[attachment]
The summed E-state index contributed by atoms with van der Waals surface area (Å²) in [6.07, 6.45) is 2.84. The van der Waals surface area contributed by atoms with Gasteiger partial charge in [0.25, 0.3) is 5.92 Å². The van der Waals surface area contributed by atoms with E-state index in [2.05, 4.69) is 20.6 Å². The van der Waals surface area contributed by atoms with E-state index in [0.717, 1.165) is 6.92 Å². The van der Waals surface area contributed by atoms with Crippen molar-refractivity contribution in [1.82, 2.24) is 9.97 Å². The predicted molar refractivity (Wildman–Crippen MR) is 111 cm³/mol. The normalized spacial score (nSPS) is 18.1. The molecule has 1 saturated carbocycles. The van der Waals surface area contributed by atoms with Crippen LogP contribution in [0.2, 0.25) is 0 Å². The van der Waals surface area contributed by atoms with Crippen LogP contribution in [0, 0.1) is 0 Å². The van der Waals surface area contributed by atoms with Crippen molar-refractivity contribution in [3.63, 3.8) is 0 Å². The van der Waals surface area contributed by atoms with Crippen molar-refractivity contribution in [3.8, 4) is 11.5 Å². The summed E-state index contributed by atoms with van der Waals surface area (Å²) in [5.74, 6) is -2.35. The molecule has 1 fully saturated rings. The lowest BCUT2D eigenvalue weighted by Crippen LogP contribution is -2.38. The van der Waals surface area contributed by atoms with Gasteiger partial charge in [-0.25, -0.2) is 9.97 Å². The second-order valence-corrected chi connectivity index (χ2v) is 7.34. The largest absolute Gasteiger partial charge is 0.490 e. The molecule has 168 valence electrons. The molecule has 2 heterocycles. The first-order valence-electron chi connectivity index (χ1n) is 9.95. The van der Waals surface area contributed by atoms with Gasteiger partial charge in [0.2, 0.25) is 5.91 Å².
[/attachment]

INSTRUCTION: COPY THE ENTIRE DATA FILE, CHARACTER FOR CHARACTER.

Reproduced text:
The summed E-state index contributed by atoms with van der Waals surface area (Å²) in [6.07, 6.45) is 2.84. The van der Waals surface area contributed by atoms with Gasteiger partial charge in [0.25, 0.3) is 5.92 Å². The van der Waals surface area contributed by atoms with E-state index in [2.05, 4.69) is 20.6 Å². The van der Waals surface area contributed by atoms with E-state index in [0.717, 1.165) is 6.92 Å². The van der Waals surface area contributed by atoms with Crippen molar-refractivity contribution in [1.82, 2.24) is 9.97 Å². The predicted molar refractivity (Wildman–Crippen MR) is 111 cm³/mol. The normalized spacial score (nSPS) is 18.1. The molecule has 1 saturated carbocycles. The van der Waals surface area contributed by atoms with Crippen LogP contribution in [0.2, 0.25) is 0 Å². The van der Waals surface area contributed by atoms with Crippen LogP contribution in [0, 0.1) is 0 Å². The van der Waals surface area contributed by atoms with Crippen molar-refractivity contribution in [3.63, 3.8) is 0 Å². The van der Waals surface area contributed by atoms with Crippen molar-refractivity contribution in [3.8, 4) is 11.5 Å². The summed E-state index contributed by atoms with van der Waals surface area (Å²) in [5.74, 6) is -2.35. The molecule has 1 fully saturated rings. The lowest BCUT2D eigenvalue weighted by Crippen LogP contribution is -2.38. The van der Waals surface area contributed by atoms with Gasteiger partial charge in [-0.25, -0.2) is 9.97 Å². The second-order valence-corrected chi connectivity index (χ2v) is 7.34. The largest absolute Gasteiger partial charge is 0.490 e. The molecule has 168 valence electrons. The molecule has 2 heterocycles. The first-order valence-electron chi connectivity index (χ1n) is 9.95. The van der Waals surface area contributed by atoms with Gasteiger partial charge in [0.2, 0.25) is 5.91 Å².